Announcing KotlinFX


#1

I'm presenting KotlinFX — a “kotlinskoy” layer on top of JavaFX 8 in the same vein as ScalaFX and GroovyFX are. See https://github.com/eugenkiss/kotlinfx for more information. For the uninitiated, JavaFX 8 is Java's new and *much* improved spiritual Swing successor and is shipped by default with JDK 8. It seems that Oracle takes JavaFX very serious — and it shows as for instance it is even possible to use JavaFX on Android and iOS.

The main benefits that KotlinFX provides over pure Kotlin for JavaFX 8 are UI builders, extension properties and bindings. The builders allow you to define the UI layout in a tree-like manner just like Kotlin’s HTML builder example. The builders also have some common properties exposed as named parameters with default values so that even using the builders as mere constructors without nesting is beneficial. Extension properties make Java’s setters and getters transparent and KotlinFX’s bindings are a more succinct and natural way (i.e. using operators where possible) to define JavaFX bindings between JavaFX properties.

The hello world example from http://docs.oracle.com/javafx/2/get_started/hello_world.htm in KotlinFX looks as follows:

import javafx.application.Application import javafx.stage.Stage import kotlinfx.builders.* import kotlinfx.properties.*

fun main(args: Array<String>) {
  Application.launch(javaClass<HelloWorld>())
}

class HelloWorld : Application() {
  override fun start(stage: Stage?) {
  Stage(stage, title = “Hello World!”) {
           scene = Scene(width=300.0, height=250.0) {
           root = StackPane {
                   + Button(“Say ‘Hello World’”) {
                   setOnAction { println(“Hello World!”) }
                   }
           }
           }
  }.show()
  }
}


Please note that KotlinFX is currently in the very early “proof-of-concept phase”. That means that I only implemented as much of the library as is needed to make the few examples in the same repository look good. I think the basic structure of the library is sound — I’m very open to suggestions nonetheless — so that implementing most of the rest of the library is primarily an “endurance test”. However, I don’t know if I’ll have the required endurance for the rest :(. At the very least there is now a proof of concept Kotlin integration for JavaFX 8.

I would be glad to hear suggestions for improvements. Kontributers are welcome!

Implementation Remarks

In the following I want to present some remarks and questions with respect to the implementation.

Trait Inheritence

I remember there being a discussion about the usefulness of class inheritance in traits. It turns out that I use this feature beneficially for the UI builders. Namely, I have the following trait K that extends Pane:

trait K : Pane {   fun Node.plus(): Node {   getChildren()!!.add(this)   return this   }   fun Node.plus(node: Node): Node {   getChildren()!!.add(node)   return node   } }

And then I use this trait for the concrete builders:

public fun HBox( spacing: Double = 0.0, padding: JInsets = Insets(0.0), f: HBoxK.() -> Unit): HBox {   val hbox = HBoxK()   hbox.spacing = spacing   hbox.padding = padding   hbox.f()   return hbox } class HBoxK : HBox(), K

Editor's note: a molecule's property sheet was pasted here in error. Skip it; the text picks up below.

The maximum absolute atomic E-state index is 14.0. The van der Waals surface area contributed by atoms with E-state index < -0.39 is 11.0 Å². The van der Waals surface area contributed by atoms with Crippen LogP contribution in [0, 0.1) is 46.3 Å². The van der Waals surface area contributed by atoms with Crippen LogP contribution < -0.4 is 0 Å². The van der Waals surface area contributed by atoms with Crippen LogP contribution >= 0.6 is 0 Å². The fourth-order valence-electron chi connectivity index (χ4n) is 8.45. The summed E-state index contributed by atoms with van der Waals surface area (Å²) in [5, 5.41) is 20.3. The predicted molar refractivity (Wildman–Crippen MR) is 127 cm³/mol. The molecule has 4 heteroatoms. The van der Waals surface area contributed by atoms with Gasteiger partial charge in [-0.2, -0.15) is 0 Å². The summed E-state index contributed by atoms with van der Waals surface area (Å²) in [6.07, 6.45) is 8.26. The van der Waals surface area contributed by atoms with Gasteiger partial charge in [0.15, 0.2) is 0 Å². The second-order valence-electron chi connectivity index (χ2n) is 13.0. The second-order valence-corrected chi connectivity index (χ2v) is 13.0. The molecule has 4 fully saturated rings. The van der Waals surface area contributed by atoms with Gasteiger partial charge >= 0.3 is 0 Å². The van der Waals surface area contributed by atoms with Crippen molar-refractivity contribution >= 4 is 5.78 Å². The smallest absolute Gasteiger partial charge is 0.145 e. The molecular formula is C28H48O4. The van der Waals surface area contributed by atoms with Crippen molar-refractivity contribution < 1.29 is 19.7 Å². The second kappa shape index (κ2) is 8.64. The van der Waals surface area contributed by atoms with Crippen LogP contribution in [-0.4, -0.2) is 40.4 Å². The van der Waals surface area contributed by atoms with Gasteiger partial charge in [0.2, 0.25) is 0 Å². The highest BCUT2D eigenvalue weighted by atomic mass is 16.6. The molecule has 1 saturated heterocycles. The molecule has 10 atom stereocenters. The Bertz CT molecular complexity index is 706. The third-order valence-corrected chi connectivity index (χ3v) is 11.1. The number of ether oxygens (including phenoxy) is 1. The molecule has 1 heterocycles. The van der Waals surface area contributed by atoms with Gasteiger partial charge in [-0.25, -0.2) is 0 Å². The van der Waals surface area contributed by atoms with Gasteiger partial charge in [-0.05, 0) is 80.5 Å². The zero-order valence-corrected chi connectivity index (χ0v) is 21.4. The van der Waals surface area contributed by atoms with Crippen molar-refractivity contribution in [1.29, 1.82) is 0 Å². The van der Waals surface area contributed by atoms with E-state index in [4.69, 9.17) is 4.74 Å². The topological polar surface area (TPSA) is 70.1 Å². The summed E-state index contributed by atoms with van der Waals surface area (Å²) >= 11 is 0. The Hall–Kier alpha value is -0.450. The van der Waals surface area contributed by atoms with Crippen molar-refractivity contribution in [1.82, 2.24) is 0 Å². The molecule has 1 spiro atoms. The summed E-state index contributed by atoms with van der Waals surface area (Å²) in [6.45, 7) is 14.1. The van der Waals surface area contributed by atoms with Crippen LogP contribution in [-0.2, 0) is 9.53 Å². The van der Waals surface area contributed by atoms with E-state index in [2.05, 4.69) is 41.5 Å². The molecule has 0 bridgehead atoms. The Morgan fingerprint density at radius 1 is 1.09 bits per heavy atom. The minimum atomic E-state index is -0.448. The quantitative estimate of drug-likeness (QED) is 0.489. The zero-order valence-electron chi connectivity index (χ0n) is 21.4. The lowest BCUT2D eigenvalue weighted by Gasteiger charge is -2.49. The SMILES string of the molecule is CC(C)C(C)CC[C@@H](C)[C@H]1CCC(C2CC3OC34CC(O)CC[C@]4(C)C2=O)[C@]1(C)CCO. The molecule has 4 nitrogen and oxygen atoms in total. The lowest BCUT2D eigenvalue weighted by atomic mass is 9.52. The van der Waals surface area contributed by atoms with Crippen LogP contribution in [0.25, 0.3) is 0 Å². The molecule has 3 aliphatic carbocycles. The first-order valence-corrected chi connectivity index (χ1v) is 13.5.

Which results in a usage like:

HBox(spacing=10.0, padding=Insets(10.0)) {   + TextField() + Label("Celsius =") + TextField() + Label("Fahrenheit") }

By using the trait K this way I only have to define the + operator once in the trait instead of in each concrete Pane subclass like HBoxK.

JDK 8 Annotations

The fact that KAnnotator annotations for JDK 8 seemingly do not exist made interfacing with JavaFX 8 inconvenient due to the !!s.  When will Kotlin come with KAnnotator annotations for JDK 8?  I tried to use KAnnotator to produce annotations for my copy of the JDK but it chocked with an exception. Maybe I did something wrong or is KAnnotator not yet compatible with Java 8?

Extension Properties Limitation

JavaFX 8 has the concept of properties. For example, you can get and set the value of a TextField t with t.getText() and t.setText(string) but you can also get the text property with t.textProperty(). The cool thing about properties is that you can use them to declare declarative bindings (e.g. connect a text property bidirectionally with another text property with a conversion function) without the need to use callbacks or the observer pattern.

Anyway, I tried to imitate ScalaFX such that t.text is syntactic sugar for t.textProperty(). This way you can update the property with t.text = string and get the (primitive) value of the property with t.text.get. I tried to achieve the same effect with Kotlin’s extension properties. Ideally, I should be allowed to write the following:

public var TextField.text: StringProperty   get() = textProperty()   set(v: String) = textProperty().set(v) // or setText(v) which is the short form

But this is not possible currently. That is why I currently use Kotlin extension properties with the basic setters and getters as follows:

public var TextField.text: String   get() = getText()   set(v) = setText(v)

And at least have an abbreviation for JavaFX's properties: